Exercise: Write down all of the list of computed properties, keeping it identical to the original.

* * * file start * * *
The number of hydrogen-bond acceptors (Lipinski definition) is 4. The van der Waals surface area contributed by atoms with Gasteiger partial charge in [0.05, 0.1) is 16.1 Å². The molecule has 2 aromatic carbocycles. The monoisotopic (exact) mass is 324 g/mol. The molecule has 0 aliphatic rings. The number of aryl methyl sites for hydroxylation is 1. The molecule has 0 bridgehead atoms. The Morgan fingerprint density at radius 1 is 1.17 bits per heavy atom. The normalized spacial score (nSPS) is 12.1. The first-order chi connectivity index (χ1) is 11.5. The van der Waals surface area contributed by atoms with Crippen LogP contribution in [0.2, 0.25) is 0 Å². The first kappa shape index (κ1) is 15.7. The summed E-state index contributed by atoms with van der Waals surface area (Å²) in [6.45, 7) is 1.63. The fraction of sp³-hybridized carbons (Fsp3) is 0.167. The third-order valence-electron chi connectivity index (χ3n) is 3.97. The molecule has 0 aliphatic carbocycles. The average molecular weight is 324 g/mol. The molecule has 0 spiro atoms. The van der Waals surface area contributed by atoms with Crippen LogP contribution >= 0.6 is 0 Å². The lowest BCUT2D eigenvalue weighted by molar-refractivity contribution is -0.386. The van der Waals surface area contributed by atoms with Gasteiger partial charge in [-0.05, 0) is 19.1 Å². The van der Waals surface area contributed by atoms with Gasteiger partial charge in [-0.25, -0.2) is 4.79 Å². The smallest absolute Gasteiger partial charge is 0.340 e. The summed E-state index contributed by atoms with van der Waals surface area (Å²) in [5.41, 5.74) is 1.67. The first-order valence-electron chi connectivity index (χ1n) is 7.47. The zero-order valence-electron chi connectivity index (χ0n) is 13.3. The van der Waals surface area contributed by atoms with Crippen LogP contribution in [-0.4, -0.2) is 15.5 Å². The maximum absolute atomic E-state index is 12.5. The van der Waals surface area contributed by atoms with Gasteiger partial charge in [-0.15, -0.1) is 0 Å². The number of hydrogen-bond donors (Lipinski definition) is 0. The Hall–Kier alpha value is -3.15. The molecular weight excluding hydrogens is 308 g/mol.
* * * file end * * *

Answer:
The number of hydrogen-bond acceptors (Lipinski definition) is 4. The van der Waals surface area contributed by atoms with Gasteiger partial charge in [0.05, 0.1) is 16.1 Å². The molecule has 2 aromatic carbocycles. The monoisotopic (exact) mass is 324 g/mol. The molecule has 0 aliphatic rings. The number of aryl methyl sites for hydroxylation is 1. The molecule has 0 bridgehead atoms. The Morgan fingerprint density at radius 1 is 1.17 bits per heavy atom. The normalized spacial score (nSPS) is 12.1. The first-order chi connectivity index (χ1) is 11.5. The van der Waals surface area contributed by atoms with Crippen LogP contribution in [0.2, 0.25) is 0 Å². The first kappa shape index (κ1) is 15.7. The summed E-state index contributed by atoms with van der Waals surface area (Å²) in [6.45, 7) is 1.63. The fraction of sp³-hybridized carbons (Fsp3) is 0.167. The third-order valence-electron chi connectivity index (χ3n) is 3.97. The molecule has 0 aliphatic carbocycles. The average molecular weight is 324 g/mol. The molecule has 0 spiro atoms. The van der Waals surface area contributed by atoms with Crippen LogP contribution >= 0.6 is 0 Å². The lowest BCUT2D eigenvalue weighted by molar-refractivity contribution is -0.386. The van der Waals surface area contributed by atoms with Gasteiger partial charge in [-0.05, 0) is 19.1 Å². The van der Waals surface area contributed by atoms with Gasteiger partial charge in [-0.25, -0.2) is 4.79 Å². The smallest absolute Gasteiger partial charge is 0.340 e. The summed E-state index contributed by atoms with van der Waals surface area (Å²) in [5.41, 5.74) is 1.67. The first-order valence-electron chi connectivity index (χ1n) is 7.47. The zero-order valence-electron chi connectivity index (χ0n) is 13.3. The van der Waals surface area contributed by atoms with Crippen LogP contribution in [-0.4, -0.2) is 15.5 Å². The maximum absolute atomic E-state index is 12.5. The van der Waals surface area contributed by atoms with Gasteiger partial charge in [-0.15, -0.1) is 0 Å². The number of hydrogen-bond donors (Lipinski definition) is 0. The Hall–Kier alpha value is -3.15. The molecular weight excluding hydrogens is 308 g/mol.